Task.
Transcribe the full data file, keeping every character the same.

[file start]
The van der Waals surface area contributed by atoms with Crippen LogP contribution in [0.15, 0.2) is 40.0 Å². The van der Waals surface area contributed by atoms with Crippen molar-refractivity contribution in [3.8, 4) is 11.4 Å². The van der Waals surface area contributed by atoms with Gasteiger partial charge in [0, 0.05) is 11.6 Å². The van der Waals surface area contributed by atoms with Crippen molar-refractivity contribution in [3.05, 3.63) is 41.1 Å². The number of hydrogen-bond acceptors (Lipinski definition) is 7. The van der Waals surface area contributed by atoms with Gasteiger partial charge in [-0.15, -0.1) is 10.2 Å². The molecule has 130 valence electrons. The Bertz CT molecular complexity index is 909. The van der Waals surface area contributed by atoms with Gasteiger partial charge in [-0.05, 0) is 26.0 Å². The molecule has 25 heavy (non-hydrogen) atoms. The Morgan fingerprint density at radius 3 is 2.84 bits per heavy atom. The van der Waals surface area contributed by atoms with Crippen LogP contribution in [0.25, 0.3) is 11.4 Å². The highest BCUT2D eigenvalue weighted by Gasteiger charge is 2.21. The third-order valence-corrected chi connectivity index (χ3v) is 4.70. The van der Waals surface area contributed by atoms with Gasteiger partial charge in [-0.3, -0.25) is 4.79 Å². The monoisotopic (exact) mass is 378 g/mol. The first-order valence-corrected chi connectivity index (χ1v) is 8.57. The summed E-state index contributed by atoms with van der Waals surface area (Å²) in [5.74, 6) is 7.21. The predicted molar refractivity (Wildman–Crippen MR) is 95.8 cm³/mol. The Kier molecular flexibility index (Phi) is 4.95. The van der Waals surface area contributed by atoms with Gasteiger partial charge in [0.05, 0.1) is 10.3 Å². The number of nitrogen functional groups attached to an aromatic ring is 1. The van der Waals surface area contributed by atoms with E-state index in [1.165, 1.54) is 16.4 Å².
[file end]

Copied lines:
The van der Waals surface area contributed by atoms with Crippen LogP contribution in [0.15, 0.2) is 40.0 Å². The van der Waals surface area contributed by atoms with Crippen molar-refractivity contribution in [3.8, 4) is 11.4 Å². The van der Waals surface area contributed by atoms with Gasteiger partial charge in [0, 0.05) is 11.6 Å². The van der Waals surface area contributed by atoms with Crippen molar-refractivity contribution in [3.05, 3.63) is 41.1 Å². The number of hydrogen-bond acceptors (Lipinski definition) is 7. The van der Waals surface area contributed by atoms with Gasteiger partial charge in [-0.15, -0.1) is 10.2 Å². The molecule has 130 valence electrons. The Bertz CT molecular complexity index is 909. The van der Waals surface area contributed by atoms with Gasteiger partial charge in [-0.05, 0) is 26.0 Å². The molecule has 25 heavy (non-hydrogen) atoms. The Morgan fingerprint density at radius 3 is 2.84 bits per heavy atom. The van der Waals surface area contributed by atoms with Crippen LogP contribution in [0.25, 0.3) is 11.4 Å². The highest BCUT2D eigenvalue weighted by Gasteiger charge is 2.21. The third-order valence-corrected chi connectivity index (χ3v) is 4.70. The van der Waals surface area contributed by atoms with Gasteiger partial charge in [-0.3, -0.25) is 4.79 Å². The monoisotopic (exact) mass is 378 g/mol. The first-order valence-corrected chi connectivity index (χ1v) is 8.57. The summed E-state index contributed by atoms with van der Waals surface area (Å²) in [5.74, 6) is 7.21. The predicted molar refractivity (Wildman–Crippen MR) is 95.8 cm³/mol. The Kier molecular flexibility index (Phi) is 4.95. The van der Waals surface area contributed by atoms with Gasteiger partial charge in [0.05, 0.1) is 10.3 Å². The number of nitrogen functional groups attached to an aromatic ring is 1. The van der Waals surface area contributed by atoms with E-state index in [1.165, 1.54) is 16.4 Å².